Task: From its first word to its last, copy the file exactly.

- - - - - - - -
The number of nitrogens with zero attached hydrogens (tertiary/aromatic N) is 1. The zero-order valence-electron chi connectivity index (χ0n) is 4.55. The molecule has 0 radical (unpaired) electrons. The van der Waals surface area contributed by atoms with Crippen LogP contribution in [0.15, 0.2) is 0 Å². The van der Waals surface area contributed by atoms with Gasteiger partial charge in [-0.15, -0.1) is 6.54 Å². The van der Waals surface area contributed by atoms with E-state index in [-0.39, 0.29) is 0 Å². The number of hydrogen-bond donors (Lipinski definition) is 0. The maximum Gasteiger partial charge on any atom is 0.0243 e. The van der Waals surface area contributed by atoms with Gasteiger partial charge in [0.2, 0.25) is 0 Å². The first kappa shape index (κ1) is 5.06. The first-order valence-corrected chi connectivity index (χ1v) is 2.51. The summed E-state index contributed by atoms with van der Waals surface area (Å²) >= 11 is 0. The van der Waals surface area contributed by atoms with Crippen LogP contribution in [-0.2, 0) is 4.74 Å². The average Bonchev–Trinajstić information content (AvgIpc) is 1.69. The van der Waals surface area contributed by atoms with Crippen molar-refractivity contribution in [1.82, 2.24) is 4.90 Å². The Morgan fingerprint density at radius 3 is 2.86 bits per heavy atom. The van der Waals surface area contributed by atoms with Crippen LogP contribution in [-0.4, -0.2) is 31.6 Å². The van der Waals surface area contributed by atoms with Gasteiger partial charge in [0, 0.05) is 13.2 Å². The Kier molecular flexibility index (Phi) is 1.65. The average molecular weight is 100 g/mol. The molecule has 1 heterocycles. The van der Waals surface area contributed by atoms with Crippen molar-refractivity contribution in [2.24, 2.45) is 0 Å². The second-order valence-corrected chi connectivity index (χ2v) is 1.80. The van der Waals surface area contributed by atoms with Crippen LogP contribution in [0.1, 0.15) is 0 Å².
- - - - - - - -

The number of nitrogens with zero attached hydrogens (tertiary/aromatic N) is 1. The zero-order valence-electron chi connectivity index (χ0n) is 4.55. The molecule has 0 radical (unpaired) electrons. The van der Waals surface area contributed by atoms with Crippen LogP contribution in [0.15, 0.2) is 0 Å². The van der Waals surface area contributed by atoms with Gasteiger partial charge in [-0.15, -0.1) is 6.54 Å². The van der Waals surface area contributed by atoms with E-state index in [-0.39, 0.29) is 0 Å². The number of hydrogen-bond donors (Lipinski definition) is 0. The maximum Gasteiger partial charge on any atom is 0.0243 e. The van der Waals surface area contributed by atoms with Gasteiger partial charge in [0.2, 0.25) is 0 Å². The first kappa shape index (κ1) is 5.06. The first-order valence-corrected chi connectivity index (χ1v) is 2.51. The summed E-state index contributed by atoms with van der Waals surface area (Å²) >= 11 is 0. The van der Waals surface area contributed by atoms with Crippen LogP contribution in [-0.2, 0) is 4.74 Å². The average Bonchev–Trinajstić information content (AvgIpc) is 1.69. The van der Waals surface area contributed by atoms with Crippen molar-refractivity contribution in [1.82, 2.24) is 4.90 Å². The Morgan fingerprint density at radius 3 is 2.86 bits per heavy atom. The van der Waals surface area contributed by atoms with Crippen LogP contribution in [-0.4, -0.2) is 31.6 Å². The van der Waals surface area contributed by atoms with Gasteiger partial charge in [0, 0.05) is 13.2 Å². The Kier molecular flexibility index (Phi) is 1.65. The average molecular weight is 100 g/mol. The molecule has 1 heterocycles. The van der Waals surface area contributed by atoms with Crippen molar-refractivity contribution in [2.24, 2.45) is 0 Å². The second-order valence-corrected chi connectivity index (χ2v) is 1.80. The van der Waals surface area contributed by atoms with Crippen LogP contribution in [0.1, 0.15) is 0 Å².